Fasts have been an integral part of all religious festivals. Hindu mythology has often portrayed that fasting on specific days bestows glory, success, and happiness on the individual undertaking the fast. Fasting is considered to be an auspicious and integral part of expressing one’s devotion to God. According to Hindu mythology, when a person observes a fast, they take a vow or Sankalp and this is known as vrat. The vow or Sankalp expresses their deep devotion to the Omnipresent. The Hindu fasts are often observed by chanting mantras and hymns in praise of God. Most of the fasts are observed by women, for the good health and prosperity of their husbands and family.
Kokila vrat is one such fast that is observed by Hindu women, on the Purnima day of Ashadha month. This fast is dedicated to Goddess Sati and Lord Shiva. Kokila vrat is observed from Ashadha Shukla Purnima till Shravan Shukla Purnima. This vrat is mainly observed in Northern India and some parts of western and southern India, by both married women and unmarried women. Married women observe the fast for the long life of their husbands and are believed to be blessed as Akhanda Saubhagyavati, ensuring that they never lose their husbands to death. Unmarried girls observe this fast to gain a worthy and virtuous husband. Devotees observing the Kokila vrat are bestowed with prosperity, fortune, health, virtuous offsprings, and wealth and go to the abode of Goddess Parvati after their death.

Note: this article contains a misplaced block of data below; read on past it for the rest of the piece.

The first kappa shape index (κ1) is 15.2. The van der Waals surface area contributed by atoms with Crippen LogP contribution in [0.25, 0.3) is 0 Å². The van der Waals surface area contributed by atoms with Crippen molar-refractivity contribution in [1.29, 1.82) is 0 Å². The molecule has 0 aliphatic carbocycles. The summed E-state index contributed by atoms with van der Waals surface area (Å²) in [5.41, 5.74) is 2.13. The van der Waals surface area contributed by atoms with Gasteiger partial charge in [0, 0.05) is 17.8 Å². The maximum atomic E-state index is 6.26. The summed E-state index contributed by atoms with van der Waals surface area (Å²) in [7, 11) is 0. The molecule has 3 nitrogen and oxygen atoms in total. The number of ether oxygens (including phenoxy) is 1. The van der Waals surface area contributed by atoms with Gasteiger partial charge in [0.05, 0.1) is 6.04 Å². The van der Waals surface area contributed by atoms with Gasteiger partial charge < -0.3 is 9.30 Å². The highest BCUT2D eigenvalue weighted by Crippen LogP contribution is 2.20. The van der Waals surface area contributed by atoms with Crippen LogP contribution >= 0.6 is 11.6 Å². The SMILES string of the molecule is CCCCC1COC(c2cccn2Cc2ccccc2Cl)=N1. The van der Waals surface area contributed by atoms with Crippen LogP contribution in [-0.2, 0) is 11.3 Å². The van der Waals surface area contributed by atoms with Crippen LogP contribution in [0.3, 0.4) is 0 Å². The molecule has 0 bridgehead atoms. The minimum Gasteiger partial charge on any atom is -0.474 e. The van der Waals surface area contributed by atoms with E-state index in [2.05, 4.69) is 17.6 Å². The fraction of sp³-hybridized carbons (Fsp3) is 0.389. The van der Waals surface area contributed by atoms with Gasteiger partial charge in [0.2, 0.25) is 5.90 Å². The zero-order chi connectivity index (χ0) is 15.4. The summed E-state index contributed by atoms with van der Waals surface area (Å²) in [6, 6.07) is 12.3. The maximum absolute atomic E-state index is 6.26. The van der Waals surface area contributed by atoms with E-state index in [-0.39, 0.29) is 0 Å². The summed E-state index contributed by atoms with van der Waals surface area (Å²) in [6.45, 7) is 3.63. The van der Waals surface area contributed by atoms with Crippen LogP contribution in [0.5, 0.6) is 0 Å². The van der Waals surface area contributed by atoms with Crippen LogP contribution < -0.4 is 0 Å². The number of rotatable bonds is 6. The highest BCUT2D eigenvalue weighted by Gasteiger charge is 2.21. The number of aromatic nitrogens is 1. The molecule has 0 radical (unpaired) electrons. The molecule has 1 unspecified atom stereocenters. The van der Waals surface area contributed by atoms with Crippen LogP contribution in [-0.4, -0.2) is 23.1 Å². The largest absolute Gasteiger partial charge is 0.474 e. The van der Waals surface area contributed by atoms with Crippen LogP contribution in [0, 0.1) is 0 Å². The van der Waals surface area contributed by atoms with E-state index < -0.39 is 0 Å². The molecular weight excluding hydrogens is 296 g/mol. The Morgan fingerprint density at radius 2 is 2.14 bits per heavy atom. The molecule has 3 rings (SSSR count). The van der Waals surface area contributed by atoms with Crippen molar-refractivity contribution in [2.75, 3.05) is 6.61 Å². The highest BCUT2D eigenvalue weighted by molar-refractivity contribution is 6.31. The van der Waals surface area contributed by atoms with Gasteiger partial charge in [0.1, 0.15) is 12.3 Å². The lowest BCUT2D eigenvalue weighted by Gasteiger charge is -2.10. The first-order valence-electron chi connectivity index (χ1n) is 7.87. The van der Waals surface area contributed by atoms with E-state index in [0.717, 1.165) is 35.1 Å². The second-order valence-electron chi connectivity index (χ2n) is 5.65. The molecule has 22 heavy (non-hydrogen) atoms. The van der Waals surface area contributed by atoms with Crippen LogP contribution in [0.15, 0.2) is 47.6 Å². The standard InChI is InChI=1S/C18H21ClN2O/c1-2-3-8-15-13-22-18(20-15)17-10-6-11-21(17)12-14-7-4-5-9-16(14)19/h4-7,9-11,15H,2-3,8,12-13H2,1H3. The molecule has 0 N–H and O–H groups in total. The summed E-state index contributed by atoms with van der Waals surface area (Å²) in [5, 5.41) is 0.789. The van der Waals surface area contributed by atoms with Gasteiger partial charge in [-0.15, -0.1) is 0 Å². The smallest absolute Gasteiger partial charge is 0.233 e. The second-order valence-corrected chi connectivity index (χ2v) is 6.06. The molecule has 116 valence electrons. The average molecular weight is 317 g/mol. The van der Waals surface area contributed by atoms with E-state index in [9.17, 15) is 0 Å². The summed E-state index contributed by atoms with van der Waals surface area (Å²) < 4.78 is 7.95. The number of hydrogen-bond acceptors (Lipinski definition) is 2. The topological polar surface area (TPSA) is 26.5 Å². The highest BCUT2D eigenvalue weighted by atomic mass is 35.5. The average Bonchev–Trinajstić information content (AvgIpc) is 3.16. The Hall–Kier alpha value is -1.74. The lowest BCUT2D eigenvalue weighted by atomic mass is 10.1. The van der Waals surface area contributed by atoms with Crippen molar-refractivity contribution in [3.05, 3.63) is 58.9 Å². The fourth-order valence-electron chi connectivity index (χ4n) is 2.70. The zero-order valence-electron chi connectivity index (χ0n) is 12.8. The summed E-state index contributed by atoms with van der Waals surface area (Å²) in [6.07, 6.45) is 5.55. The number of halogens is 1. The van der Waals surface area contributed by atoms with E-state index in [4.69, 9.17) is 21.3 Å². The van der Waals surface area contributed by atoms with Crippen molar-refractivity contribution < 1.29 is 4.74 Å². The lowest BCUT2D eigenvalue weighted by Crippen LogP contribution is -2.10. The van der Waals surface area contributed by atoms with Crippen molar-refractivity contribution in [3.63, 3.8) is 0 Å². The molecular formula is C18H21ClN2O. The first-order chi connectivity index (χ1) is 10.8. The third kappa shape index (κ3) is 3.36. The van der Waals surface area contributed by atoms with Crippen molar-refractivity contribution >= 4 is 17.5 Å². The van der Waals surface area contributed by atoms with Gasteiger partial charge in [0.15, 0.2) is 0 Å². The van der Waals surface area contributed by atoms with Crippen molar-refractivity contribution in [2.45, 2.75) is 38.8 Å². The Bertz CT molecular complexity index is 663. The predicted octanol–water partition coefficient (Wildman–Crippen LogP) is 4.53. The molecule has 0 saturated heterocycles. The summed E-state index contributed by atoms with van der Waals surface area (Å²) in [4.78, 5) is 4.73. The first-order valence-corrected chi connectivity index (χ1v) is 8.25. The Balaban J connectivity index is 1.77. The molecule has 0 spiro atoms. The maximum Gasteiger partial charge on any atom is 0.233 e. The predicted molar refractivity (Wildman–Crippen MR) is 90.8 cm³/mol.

When is Kokila Vrat in 2021?
Kokila Vrat 2021 will be observed on 23 July 2021. The timings are as follows:
Purnima Tithi Begins at 10:43 AM on July 23, 2021.
Purnima Tithi Ends at 08:06 AM on July 24, 2021.
Kokila Vrat Puja Muhurat Timings: 06:50 PM to 09:06 PM
Duration: 02 Hours 17 Mins.
Kokila Vrat Puja Rituals and Traditions
According to Hindu mythology, worship is not just limited to deities and idols but also includes worshipping birds, trees and animals. In particular, worshipping the cow is considered to be sacred as we believe that the entire universe, along with the three realms, resides in her. During Kokila vrat, worshipping the Kokila bird and the cow is considered to be sacred. The rituals that are followed while observing this fast are the same as any other fast under the Indian tradition.